N2 - Purpose: To evaluate the safety and efficacy of capecitabine in older women with advanced breast cancer. Patients and Methods: Seventy-three eligible patients (median age, 73 years; range, 65 to 89 years) were enrolled. The first 30 patients received oral capecitabine 1,250 mg/m2 twice daily on days 1 to 14 every 21 days. Due to the occurrence of two toxic deaths, capecitabine 1,000 mg/m2 twice daily was given to the subsequent 43 patients. Results: All patients were assessable for safety and efficacy. A total of 351 treatment cycles were administered (median, six per patient; range, one to eight cycles). Dose reductions due to toxicities were required in 30% of patients in the standard-dose group, but capecitabine was given without a dose reduction to 95% of patients in the low-dose group. Capecitabine demonstrated a favorable safety profile. The overall incidence of grade 3/4 toxicities was low; the most common events reported in ≤ 10% of the patients were fatigue, diarrhea, dyspnea, and nausea. In the standard-dose group, the response rate was 36.7% (95% CI, 19.9% to 56.1%). An additional seven patients had disease stabilization at ≥ 24 weeks. In the low-dose group, the response rate was 34.9% (95% CI, 21% to 50.9%). An additional 15 patients had prolonged stabilization. The median time to disease progression was 4 months in either group. Conclusion: This study shows that capecitabine is safe and effective in the elderly breast cancer patient. Based on the overall results, the capecitabine dose of 1,000 mg/m2 twice daily merits consideration as "standard" for older patients who do not have severely impaired renal function.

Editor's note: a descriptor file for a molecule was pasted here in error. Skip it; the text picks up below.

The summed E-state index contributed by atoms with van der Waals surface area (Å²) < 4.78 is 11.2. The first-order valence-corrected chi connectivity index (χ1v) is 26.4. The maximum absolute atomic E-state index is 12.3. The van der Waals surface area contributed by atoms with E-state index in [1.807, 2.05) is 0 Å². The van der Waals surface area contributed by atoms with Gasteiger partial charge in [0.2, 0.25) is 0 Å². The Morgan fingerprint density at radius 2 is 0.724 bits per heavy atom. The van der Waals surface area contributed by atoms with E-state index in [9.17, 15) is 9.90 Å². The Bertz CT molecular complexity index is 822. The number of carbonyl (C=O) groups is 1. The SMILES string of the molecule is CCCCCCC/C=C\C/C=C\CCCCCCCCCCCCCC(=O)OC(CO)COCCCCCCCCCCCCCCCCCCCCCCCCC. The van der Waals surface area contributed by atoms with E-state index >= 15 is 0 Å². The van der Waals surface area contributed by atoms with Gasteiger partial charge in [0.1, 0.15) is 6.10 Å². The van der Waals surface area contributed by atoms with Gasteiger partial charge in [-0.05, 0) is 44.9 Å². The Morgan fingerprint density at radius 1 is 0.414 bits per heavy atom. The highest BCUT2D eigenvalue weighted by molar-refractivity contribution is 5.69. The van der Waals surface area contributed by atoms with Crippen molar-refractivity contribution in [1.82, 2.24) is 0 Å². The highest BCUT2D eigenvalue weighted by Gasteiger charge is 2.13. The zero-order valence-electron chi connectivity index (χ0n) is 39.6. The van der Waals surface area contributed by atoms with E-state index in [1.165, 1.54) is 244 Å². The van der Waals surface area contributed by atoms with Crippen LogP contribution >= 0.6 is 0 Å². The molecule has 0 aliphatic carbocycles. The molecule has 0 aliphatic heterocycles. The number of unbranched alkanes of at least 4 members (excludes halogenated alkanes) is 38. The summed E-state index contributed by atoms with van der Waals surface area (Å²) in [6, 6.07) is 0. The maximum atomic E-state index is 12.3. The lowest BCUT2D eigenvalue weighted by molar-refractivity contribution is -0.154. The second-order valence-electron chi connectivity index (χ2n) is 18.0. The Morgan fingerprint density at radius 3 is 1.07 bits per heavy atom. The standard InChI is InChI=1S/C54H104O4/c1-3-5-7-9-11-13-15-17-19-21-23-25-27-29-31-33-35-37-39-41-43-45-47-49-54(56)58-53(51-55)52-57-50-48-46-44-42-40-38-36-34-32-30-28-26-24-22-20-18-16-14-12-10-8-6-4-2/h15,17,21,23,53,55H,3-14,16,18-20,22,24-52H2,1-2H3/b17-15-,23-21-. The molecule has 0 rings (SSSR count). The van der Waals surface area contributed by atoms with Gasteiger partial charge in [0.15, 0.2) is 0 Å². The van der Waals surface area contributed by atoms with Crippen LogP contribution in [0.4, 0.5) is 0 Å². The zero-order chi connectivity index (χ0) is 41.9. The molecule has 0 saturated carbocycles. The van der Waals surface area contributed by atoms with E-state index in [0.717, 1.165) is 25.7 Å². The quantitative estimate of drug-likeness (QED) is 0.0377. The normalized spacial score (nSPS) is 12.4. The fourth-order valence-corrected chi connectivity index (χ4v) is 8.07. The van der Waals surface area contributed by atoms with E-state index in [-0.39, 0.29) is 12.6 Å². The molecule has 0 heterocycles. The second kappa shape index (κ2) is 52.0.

AB - Purpose: To evaluate the safety and efficacy of capecitabine in older women with advanced breast cancer. Patients and Methods: Seventy-three eligible patients (median age, 73 years; range, 65 to 89 years) were enrolled. The first 30 patients received oral capecitabine 1,250 mg/m2 twice daily on days 1 to 14 every 21 days. Due to the occurrence of two toxic deaths, capecitabine 1,000 mg/m2 twice daily was given to the subsequent 43 patients. Results: All patients were assessable for safety and efficacy. A total of 351 treatment cycles were administered (median, six per patient; range, one to eight cycles). Dose reductions due to toxicities were required in 30% of patients in the standard-dose group, but capecitabine was given without a dose reduction to 95% of patients in the low-dose group. Capecitabine demonstrated a favorable safety profile. The overall incidence of grade 3/4 toxicities was low; the most common events reported in ≤ 10% of the patients were fatigue, diarrhea, dyspnea, and nausea. In the standard-dose group, the response rate was 36.7% (95% CI, 19.9% to 56.1%). An additional seven patients had disease stabilization at ≥ 24 weeks. In the low-dose group, the response rate was 34.9% (95% CI, 21% to 50.9%). An additional 15 patients had prolonged stabilization. The median time to disease progression was 4 months in either group. Conclusion: This study shows that capecitabine is safe and effective in the elderly breast cancer patient. Based on the overall results, the capecitabine dose of 1,000 mg/m2 twice daily merits consideration as "standard" for older patients who do not have severely impaired renal function.

UR - http://www.scopus.com/inward/record.url?scp=20244368234&partnerID=8YFLogxK

UR - http://www.scopus.com/inward/citedby.url?scp=20244368234&partnerID=8YFLogxK

U2 - 10.1200/JCO.2005.02.167

DO - 10.1200/JCO.2005.02.167

M3 - Article

C2 - 15710946

AN - SCOPUS:20244368234

VL - 23

SP - 2155

EP - 2161

JO - Journal of Clinical Oncology

JF - Journal of Clinical Oncology

SN - 0732-183X

IS - 10

ER -